Net fracturing pressure calculated from measured bottom hole pressure verifies the effectiveness of the alternating phase technique for controlling acid fluid loss. Results of before and after job simulation cases modelling the process are shown. Subsequent pressure buildup data are also presented. presented


Evaluating alternating phase fracture acidizing treatments is complex because of the changing fluid loss rate and the varying rheological properties of the different phases. This paper shows data acquired during an alternating phase (abbreviated "alpha") fracture acidizing treatment. Measured values included temperature profiles, surface pressure, and bottom hole treating pressure and pressure, and bottom hole treating pressure and temperature. The data were used to calculate the fluid efficiency and net fracturing pressure, and to interpret the wellbore fracture height. Friction pressures calculated from the two measured pressures are compared to values calculated using pressures are compared to values calculated using friction pressure charts. The actual fluid efficiency was used to revise the effective leakoff coefficient for the final simulation case. The calculated dissolved rock profile from the final simulation is compared with the fracture wing length obtained from a pressure buildup test.

The treatment described in this paper was performed on the C. A. Goldsmith et al #1420 in the Goldsmith (5600) Field, Ector County, Texas. The Holt and Upper Clearfork Formations treated are highly stratified dolomites. The bottom hole temperature for the treated well is 105 degrees F The field produces oil and associated gas.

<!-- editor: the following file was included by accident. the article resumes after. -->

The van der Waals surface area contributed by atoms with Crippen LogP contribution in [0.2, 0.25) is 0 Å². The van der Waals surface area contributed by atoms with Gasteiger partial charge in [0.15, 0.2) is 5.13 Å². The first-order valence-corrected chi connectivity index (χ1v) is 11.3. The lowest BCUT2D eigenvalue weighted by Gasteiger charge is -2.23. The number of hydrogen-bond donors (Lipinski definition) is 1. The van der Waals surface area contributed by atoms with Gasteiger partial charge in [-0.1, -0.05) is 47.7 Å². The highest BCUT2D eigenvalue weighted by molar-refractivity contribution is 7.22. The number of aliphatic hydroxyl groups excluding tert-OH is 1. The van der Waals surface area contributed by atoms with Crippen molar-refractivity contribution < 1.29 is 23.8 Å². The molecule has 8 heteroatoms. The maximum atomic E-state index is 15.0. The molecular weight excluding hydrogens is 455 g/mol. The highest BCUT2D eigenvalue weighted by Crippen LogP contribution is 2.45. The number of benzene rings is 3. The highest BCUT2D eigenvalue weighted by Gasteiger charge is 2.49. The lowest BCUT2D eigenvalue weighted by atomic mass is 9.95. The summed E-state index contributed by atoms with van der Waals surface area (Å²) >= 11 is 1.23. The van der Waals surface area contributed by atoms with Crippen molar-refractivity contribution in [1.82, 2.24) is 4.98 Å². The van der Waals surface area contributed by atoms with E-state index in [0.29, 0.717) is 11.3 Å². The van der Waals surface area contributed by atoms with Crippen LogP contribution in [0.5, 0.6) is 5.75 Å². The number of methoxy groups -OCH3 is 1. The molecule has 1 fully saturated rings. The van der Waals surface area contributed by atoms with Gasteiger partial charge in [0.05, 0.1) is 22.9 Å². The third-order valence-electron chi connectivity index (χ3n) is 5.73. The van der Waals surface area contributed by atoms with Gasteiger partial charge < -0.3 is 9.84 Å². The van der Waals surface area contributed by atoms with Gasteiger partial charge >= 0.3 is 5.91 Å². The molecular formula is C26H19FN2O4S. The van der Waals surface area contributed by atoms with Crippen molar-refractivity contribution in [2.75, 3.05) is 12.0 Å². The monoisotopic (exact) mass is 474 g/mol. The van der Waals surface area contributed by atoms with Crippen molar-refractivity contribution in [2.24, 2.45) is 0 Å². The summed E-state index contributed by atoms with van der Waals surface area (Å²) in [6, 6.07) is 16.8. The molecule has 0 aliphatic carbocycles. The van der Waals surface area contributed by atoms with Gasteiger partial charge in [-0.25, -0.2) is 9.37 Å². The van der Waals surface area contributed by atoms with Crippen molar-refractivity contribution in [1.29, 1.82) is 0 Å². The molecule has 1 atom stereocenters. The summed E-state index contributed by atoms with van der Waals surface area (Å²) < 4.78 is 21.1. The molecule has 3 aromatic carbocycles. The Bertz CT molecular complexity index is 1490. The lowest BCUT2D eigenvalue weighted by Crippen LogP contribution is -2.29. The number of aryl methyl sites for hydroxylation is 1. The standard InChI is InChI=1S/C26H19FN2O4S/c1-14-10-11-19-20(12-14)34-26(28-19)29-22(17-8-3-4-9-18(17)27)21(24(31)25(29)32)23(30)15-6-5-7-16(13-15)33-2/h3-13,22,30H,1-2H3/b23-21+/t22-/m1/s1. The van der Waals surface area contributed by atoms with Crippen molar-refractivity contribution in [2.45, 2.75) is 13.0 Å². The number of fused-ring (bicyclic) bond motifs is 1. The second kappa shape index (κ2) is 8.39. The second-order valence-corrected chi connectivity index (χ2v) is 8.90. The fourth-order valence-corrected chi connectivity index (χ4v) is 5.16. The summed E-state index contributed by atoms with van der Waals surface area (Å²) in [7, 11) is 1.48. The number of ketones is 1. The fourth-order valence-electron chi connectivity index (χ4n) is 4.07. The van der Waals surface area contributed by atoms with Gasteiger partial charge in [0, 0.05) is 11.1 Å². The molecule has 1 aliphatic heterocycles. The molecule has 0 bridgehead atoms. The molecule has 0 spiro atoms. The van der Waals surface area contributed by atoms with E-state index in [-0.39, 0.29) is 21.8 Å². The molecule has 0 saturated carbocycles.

The Holt and Clearfork zones are Permian Period formations deposited in the Guadalupian and Leonardian Ages, respectively. In Goldsmith, these zones are cool, heterogeneous dolomites. Principal production is from the Upper Clearfork, with 10 to production is from the Upper Clearfork, with 10 to 20% of the production from the Holt. The Upper Clearfork has an average gross thickness of 400 feet, with the top of the zone ranging in depth from 5200 to 5600 feet. The Holt has an average thickness of about 350 feet. It directly overlies the Upper Clearfork. There are distinct sublayers within the Holt and Upper Clearfork Formations which can be correlated across the Goldsmith Field. Average air permeabilities range from greater than 5 md to less than 0.5 md. Core studies have shown these formations to be greater than 95% acid soluble. Slabbed core reveals many small layers one or two inches thick with visually different compositions. significant natural fracturing was observed during the core studies.

At original reservoir pressure, the Holt and Upper Clearfork zones have an apparent fracture gradient of 0.59 psi/ft. They are relatively brittle formations. A published compilation of rock properties for many fields shows Young's Moduli for properties for many fields shows Young's Moduli for the Clearfork ranging from 5.81 × 10–6 to 9.25 × 10, and Poisson's Ratios ranging from 0.226 to 0.340. There are no thick shale layers within either the Holt or the Upper Clearfork. A dense anhydrite layer with a thickness of up to 50 feet occurs near the top of the Holt across most of the field.

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